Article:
Tommy Johnson Jr. is used to pressure, but he felt a whole different kind of pressure Friday at Lucas Oil Raceway at Indianapolis when he was called in at the last minute to replace Don Schumacher Racing teammate Matt Hagan.
Tommy Johnson Jr. is used to pressure. He’s been driving nitro cars since the late 1980s and been in the thick of numerous championship battles, but the popular Iowa transplant felt a whole different kind of pressure Friday at Lucas Oil Raceway at Indianapolis when he was called in at the last minute to replace Don Schumacher Racing teammate Matt Hagan –- the points leader — who had just tested positive for COVID-19, at their sponsor Mopar’s biggest race of the season.
Johnson, idle this season after his DSR team lost its funding at the end of 2020, was at the track ready to help good friend Tripp Tatum on his new Top Fueler when his phone jangled. It was Alex Conaway, car chief on Hagan’s car, asking if he was at the track. Then crew chief Dickie Venables called and gave him the word that his skills were needed and would he drive their car. He didn’t have to ask twice.
“I only live about three miles from the track so I raced home and grabbed my stuff,” said Johnson. “My helmets are in a display case so I had to grab them, too, and the crew guys went to the DSR shop to get my seat insert. They walked me through their startup procedure and made some adjustments to a few controls, like the reverser, and we were good to go.
“Nothing like being out of the car for 10 months and they put me in at nighttime for Q1 at Indy and tell me to try to help Matt protect his points lead. No pressure, right?”
(Under NHRA’s new COVID-19 rules introduced last year, Hagan will get any points Johnson earns until his return.)
“We pulled up in the staging lanes and I looked up through [the windshield] and it felt like I just been there last weekend, so that made me feel good,” he said. “Once the car started up, it was just almost habit and instinct to hit the gas for the burnout; everything felt normal.”
Johnson, who has continued to work at DSR selling parts to other teams, felt confident about the run.
“I told myself, ‘I’ll be fine. I’ve watched it on TV on Sunday.’ ”
Unfortunately for Johnson and the team, the crew discovered a broken wheelie bar pin, and Venables gave him the shutoff sign.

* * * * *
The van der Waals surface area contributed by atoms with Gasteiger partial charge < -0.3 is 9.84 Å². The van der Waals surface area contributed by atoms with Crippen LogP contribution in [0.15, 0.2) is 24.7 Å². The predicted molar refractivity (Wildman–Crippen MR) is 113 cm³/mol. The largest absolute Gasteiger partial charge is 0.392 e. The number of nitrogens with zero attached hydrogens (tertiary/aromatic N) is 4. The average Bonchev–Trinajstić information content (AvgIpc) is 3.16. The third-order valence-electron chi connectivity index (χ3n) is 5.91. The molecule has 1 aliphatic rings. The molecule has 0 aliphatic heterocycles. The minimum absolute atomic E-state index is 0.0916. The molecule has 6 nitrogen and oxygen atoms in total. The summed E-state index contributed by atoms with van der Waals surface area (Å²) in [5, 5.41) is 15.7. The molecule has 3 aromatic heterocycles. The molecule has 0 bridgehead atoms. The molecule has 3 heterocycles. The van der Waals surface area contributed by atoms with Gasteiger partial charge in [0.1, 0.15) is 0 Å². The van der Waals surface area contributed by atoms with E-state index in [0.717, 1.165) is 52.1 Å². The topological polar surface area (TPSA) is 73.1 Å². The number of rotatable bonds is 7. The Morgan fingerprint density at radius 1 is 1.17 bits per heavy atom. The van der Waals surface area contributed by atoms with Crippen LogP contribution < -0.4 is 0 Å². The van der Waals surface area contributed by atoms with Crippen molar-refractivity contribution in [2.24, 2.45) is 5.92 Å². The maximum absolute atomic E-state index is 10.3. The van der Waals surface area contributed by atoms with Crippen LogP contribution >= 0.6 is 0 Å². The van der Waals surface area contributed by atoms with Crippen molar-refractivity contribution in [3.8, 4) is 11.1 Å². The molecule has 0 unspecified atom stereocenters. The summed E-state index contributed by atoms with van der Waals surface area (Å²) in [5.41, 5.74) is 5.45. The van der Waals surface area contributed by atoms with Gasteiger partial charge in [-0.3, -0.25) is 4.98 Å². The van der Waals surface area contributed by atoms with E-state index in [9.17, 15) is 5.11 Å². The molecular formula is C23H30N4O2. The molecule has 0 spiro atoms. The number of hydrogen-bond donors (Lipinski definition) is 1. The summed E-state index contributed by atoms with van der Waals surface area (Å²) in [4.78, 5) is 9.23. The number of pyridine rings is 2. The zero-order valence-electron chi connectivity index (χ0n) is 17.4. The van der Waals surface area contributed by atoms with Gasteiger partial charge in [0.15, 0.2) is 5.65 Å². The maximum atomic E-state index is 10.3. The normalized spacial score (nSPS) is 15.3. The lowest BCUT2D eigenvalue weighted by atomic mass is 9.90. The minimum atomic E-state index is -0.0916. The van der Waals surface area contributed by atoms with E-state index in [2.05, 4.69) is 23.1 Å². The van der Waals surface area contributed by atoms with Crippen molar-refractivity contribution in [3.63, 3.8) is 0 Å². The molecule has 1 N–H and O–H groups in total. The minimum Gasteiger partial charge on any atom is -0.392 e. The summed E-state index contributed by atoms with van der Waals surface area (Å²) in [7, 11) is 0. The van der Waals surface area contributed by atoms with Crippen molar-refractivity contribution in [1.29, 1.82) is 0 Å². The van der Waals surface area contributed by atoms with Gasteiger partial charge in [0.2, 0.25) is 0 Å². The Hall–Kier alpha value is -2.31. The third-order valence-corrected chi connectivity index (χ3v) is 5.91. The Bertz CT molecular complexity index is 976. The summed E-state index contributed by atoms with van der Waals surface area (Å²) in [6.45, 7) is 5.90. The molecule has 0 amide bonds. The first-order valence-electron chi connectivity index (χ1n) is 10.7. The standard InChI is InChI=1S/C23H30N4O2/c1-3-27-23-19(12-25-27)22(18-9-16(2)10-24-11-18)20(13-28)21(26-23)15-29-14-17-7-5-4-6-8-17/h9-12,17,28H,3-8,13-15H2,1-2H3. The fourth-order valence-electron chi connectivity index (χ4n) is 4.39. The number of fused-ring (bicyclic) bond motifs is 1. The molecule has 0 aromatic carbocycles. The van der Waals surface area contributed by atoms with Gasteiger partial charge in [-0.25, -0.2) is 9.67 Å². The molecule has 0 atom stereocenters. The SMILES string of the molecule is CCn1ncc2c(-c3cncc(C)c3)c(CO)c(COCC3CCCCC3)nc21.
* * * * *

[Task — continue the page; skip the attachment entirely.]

“I looked at Dickie in disbelief; I was like, ‘What do you mean shut off?’ I glanced at the windshield, and it wasn’t raining so I had no idea what was wrong. Turns out that when Alex went to adjust the wheelie bar, he saw that the pin was gone, and he looked up and it was stuck to the tire, so it’s just nothing you could do at that point. It’s just something that never breaks, and it just fell apart.
“I was kidding them saying I guess they want to just break me back in slowly.”
Despite the circumstances, Johnson, who was runner-up to John Force in 2002 in his only U.S. Nationals final-round appearance, is happy to not only get another chance to not only win Indy but also to get some payback for what happened to him here last year.
“We qualified No. 1 here last year and we had a connecting rod break for no apparent reason and got beat first round,” he said. “When we lost the championship [later that season in Las] Vegas, I said, ‘We didn’t lose it in Vegas; we lost it in Indy,’ so I want a little redemption. You don’t know if you’ll ever race again after you lose your ride, you know? Hopefully, you get back out here but you never know, and then suddenly it’s ‘Here’s another shot to try to win Indy.’ It’s not the ideal situation with what Matt is going through, but you take what you got and make the most of it.”
With the Countdown to the Championship playoffs beginning next weekend in Reading and Hagan likely to require at least a two-week quarantine, will Johnson be back in the saddle at Maple Grove Raceway?
“We don’t know yet, we’re just playing it by ear,” he said. “We’re going to concentrate on this weekend and then we’ll evaluate.”